Friday, October 03, 2003

I Finally Get Hit With a Grenade in Downtown Baghdad in a Tunnel

October 3, 2003

Today was a day I will never forget all of my life. It was the day I hoped would never come. I was in a five vehicle convoy with our operations major, Major Ramirez and CPT Russo (officer in charge of the Ministry of Oil). We were going to Saddam’s Palace for a meeting at CPA (Bremer’s office) about transferring authority for Ministry of Oil security to the Iraqis. We missed our meeting.
We were in the heart of Baghdad in dense traffic trying to get to CPA.
[1] We approached an overpass and got out of our vehicles to hold up traffic until traffic in the tunnel passed and we could get through without getting stuck in the tunnel. The method used is to hold up traffic, let it push through the tunnel until clear – then we gun our engines and rush in and out of the tunnel. The point is to avoid bombs in the tunnel or falling grenades. Well today, Major Ramirez (more about him later) decided he wanted to check the entrance of the tunnel for bombs – ON FOOT! We ended up boxing ourselves in, being looked down on from above. I remember walking alongside my truck (a Hummer) going towards the tunnel. Two busses were behind me, and I was signaling them to come forward – that they didn’t need to keep so far back. They wouldn’t move though. Just a few minutes before they were close on my bumper – but all of a sudden they stopped. I waved in a friendly way to them – but they just starred back at me with an indifferent look on their faces (the passengers too). It makes you frustrated. You try so hard sometimes to be nice to these people, and some just give you a dumb look or pout. Anyways, I guess someone ran down and told them (people were all over) an attack was about to happen, or someone on the bridge signaled them. I turned around and saw fist sized rocks being thrown from above on the overpass down on CPT Russo. I automatically got behind my truck’s rear right corner, got on one knee, put my rifle on fire (for the first time ever in my time in the Army other than on the firing range), and aimed at the area where the rocks were coming from. I couldn’t believe they were throwing rocks at us! I felt betrayed – but stayed calm and kept my sights on the crowd. Then, I heard what sounded like a glass bottle break right to my left over my truck. I can’t fully explain what happened next, but just thinking about it makes me want to vomit. So I know I am suppressing some trauma deep inside. Now, hours later, I feel somewhat normal – but all the time, it was true horror for a few moments. I went to the other side of the trucks to see what was going on, when a huge blast exploded only a few feet away – right before my eyes. The POP I remember so well, the grey dust, the ringing, the echo of the pop and explosion as it went in the tunnel, the debris, and the eerie silence. In reality – it was not quiet – but all I remember following that was silence and shock, ‘Please, no second explosion! Get in the tunnel – BUT what about a bomb in the tunnel? Leaving the tunnel? No, we stay there, inside until we can call for air cover, then leave.’ (This was all happening lighting fast.) Then I looked along the wall for bombs (I thought the blast was from a roadside bomb). You felt evil descending on you like a killer ghost – as if you entered its arena, as if a phantom was dancing about you. I felt angry, I felt boxed in, I felt violated, I felt fear, death – in such a genuine and pure form one can only know from such an experience – to be the one hunted. All these thoughts and emotions happened within about 10 seconds. I knew someone was trying to kill us – I just didn’t know how elaborate their plan was. Their motivation, the drive, the hate was around me like a ghost – like Satan – like a spirit, yet the person was unseen.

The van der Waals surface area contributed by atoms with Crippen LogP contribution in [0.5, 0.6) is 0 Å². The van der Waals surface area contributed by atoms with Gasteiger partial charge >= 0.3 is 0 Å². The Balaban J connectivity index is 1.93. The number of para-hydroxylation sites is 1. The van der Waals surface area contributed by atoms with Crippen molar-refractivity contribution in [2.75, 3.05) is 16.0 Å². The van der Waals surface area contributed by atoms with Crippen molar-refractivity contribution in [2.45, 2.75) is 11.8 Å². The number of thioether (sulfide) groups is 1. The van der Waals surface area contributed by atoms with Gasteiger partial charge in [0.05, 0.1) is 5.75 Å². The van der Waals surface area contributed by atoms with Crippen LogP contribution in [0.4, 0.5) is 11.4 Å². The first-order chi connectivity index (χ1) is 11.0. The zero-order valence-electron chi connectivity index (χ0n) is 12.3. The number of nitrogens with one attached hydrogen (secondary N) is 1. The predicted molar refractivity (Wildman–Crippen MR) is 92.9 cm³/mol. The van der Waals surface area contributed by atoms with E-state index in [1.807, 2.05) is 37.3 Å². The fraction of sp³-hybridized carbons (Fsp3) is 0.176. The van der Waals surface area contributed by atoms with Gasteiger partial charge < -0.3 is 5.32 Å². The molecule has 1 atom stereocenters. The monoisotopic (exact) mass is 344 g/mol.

‘How many casualties?!’ I yelled.
“One man down – not severe!” CPT Russo yelled as he came towards me while picking up an M16 off the pavement (one of our guys was hit in the hand by the grenade shrapnel and dropped his rifle). By now the adrenaline was rushing. There was the sound of silence – like a fog with soldiers’ yelling voices reaching through.